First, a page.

Is NIC Inc. (NASDAQ:EGOV) a good dividend stock? How can we tell? Dividend paying companies with growing earnings can be highly rewarding in the long term. Yet sometimes, investors buy a popular dividend stock because of its yield, and then lose money if the company's dividend doesn't live up to expectations.
While NIC's 1.3% dividend yield is not the highest, we think its lengthy payment history is quite interesting. There are a few simple ways to reduce the risks of buying NIC for its dividend, and we'll go through these below.
Companies (usually) pay dividends out of their earnings. If a company is paying more than it earns, the dividend might have to be cut. As a result, we should always investigate whether a company can afford its dividend, measured as a percentage of a company's net income after tax. Looking at the data, we can see that 39% of NIC's profits were paid out as dividends in the last 12 months. This is a middling range that strikes a nice balance between paying dividends to shareholders, and retaining enough earnings to invest in future growth. Besides, if reinvestment opportunities dry up, the company has room to increase the dividend.
Another important check we do is to see if the free cash flow generated is sufficient to pay the dividend. NIC's cash payout ratio in the last year was 44%, which suggests dividends were well covered by cash generated by the business. It's positive to see that NIC's dividend is covered by both profits and cash flow, since this is generally a sign that the dividend is sustainable, and a lower payout ratio usually suggests a greater margin of safety before the dividend gets cut.
With a strong net cash balance, NIC investors may not have much to worry about in the near term from a dividend perspective.
Consider getting our latest analysis on NIC's financial position here.
One of the major risks of relying on dividend income, is the potential for a company to struggle financially and cut its dividend. Not only is your income cut, but the value of your investment declines as well - nasty. NIC has been paying dividends for a long time, but for the purpose of this analysis, we only examine the past 10 years of payments. Its dividend payments have declined on at least one occasion over the past 10 years. During the past 10-year period, the first annual payment was US$0.3 in 2011, compared to US$0.4 last year. This works out to be a compound annual growth rate (CAGR) of approximately 1.8% a year over that time. The dividends haven't grown at precisely 1.8% every year, but this is a useful way to average out the historical rate of growth.
It's good to see some dividend growth, but the dividend has been cut at least once, and the size of the cut would eliminate most of the growth, anyway. We're not that enthused by this.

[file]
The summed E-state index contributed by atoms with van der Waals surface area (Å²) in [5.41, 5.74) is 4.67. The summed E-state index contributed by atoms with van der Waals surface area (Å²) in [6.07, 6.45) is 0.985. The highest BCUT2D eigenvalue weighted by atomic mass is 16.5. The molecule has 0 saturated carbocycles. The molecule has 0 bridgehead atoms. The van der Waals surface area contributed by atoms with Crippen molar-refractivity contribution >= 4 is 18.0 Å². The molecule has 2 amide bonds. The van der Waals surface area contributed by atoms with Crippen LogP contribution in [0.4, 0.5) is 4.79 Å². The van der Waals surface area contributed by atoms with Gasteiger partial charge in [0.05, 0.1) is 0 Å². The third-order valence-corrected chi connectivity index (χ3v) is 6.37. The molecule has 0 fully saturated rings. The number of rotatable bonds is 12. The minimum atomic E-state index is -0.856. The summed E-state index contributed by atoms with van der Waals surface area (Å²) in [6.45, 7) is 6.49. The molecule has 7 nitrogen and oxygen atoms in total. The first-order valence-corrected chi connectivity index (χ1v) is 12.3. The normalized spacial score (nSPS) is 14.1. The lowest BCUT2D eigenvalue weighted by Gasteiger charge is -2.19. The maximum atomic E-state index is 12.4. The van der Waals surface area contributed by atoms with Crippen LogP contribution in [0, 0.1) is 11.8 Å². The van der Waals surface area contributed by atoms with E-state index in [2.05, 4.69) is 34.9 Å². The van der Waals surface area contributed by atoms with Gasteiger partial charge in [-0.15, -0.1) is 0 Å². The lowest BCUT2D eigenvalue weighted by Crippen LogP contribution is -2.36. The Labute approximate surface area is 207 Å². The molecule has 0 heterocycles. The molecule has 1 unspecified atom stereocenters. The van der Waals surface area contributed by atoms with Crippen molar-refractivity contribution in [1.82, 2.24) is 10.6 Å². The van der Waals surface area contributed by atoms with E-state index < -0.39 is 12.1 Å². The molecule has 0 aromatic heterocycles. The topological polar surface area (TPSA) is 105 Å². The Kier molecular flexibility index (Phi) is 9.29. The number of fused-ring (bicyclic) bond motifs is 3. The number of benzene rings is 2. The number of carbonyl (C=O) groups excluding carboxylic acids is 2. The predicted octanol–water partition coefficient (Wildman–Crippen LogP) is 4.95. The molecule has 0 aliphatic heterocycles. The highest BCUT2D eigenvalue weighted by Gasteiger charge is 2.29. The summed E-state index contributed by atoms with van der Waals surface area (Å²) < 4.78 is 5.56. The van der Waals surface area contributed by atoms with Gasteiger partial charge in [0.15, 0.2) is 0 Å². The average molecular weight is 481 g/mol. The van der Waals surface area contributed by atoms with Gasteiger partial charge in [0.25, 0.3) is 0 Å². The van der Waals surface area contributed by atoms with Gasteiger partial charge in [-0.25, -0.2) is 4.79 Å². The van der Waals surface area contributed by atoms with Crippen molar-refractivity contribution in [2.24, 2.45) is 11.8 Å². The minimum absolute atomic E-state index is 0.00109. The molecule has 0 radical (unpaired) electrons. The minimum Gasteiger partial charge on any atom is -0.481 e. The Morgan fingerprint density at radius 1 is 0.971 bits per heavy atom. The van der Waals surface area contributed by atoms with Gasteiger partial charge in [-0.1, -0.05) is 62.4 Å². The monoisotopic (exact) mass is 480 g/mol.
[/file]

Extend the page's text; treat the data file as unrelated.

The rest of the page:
Dividend Growth Potential
Given that the dividend has been cut in the past, we need to check if earnings are growing and if that might lead to stronger dividends in the future. NIC has grown its earnings per share at 7.5% per annum over the past five years. It's good to see decent earnings growth and a low payout ratio. Companies with these characteristics often display the fastest dividend growth over the long term - assuming earnings can be maintained, of course.
To summarise, shareholders should always check that NIC's dividends are affordable, that its dividend payments are relatively stable, and that it has decent prospects for growing its earnings and dividend. First, we like that the company's dividend payments appear well covered, although the retained capital also needs to be effectively reinvested. Second, earnings growth has been ordinary, and its history of dividend payments is chequered - having cut its dividend at least once in the past. Overall we think NIC is an interesting dividend stock, although it could be better.
Investors generally tend to favour companies with a consistent, stable dividend policy as opposed to those operating an irregular one. Still, investors need to consider a host of other factors, apart from dividend payments, when analysing a company. Earnings growth generally bodes well for the future value of company dividend payments. See if the 4 NIC analysts we track are forecasting continued growth with our free report on analyst estimates for the company.
Looking for more high-yielding dividend ideas? Try our curated list of dividend stocks with a yield above 3%.
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This article by Simply Wall St is general in nature. It does not constitute a recommendation to buy or sell any stock, and does not take account of your objectives, or your financial situation. We aim to bring you long-term focused analysis driven by fundamental data. Note that our analysis may not factor in the latest price-sensitive company announcements or qualitative material. Simply Wall St has no position in any stocks mentioned.
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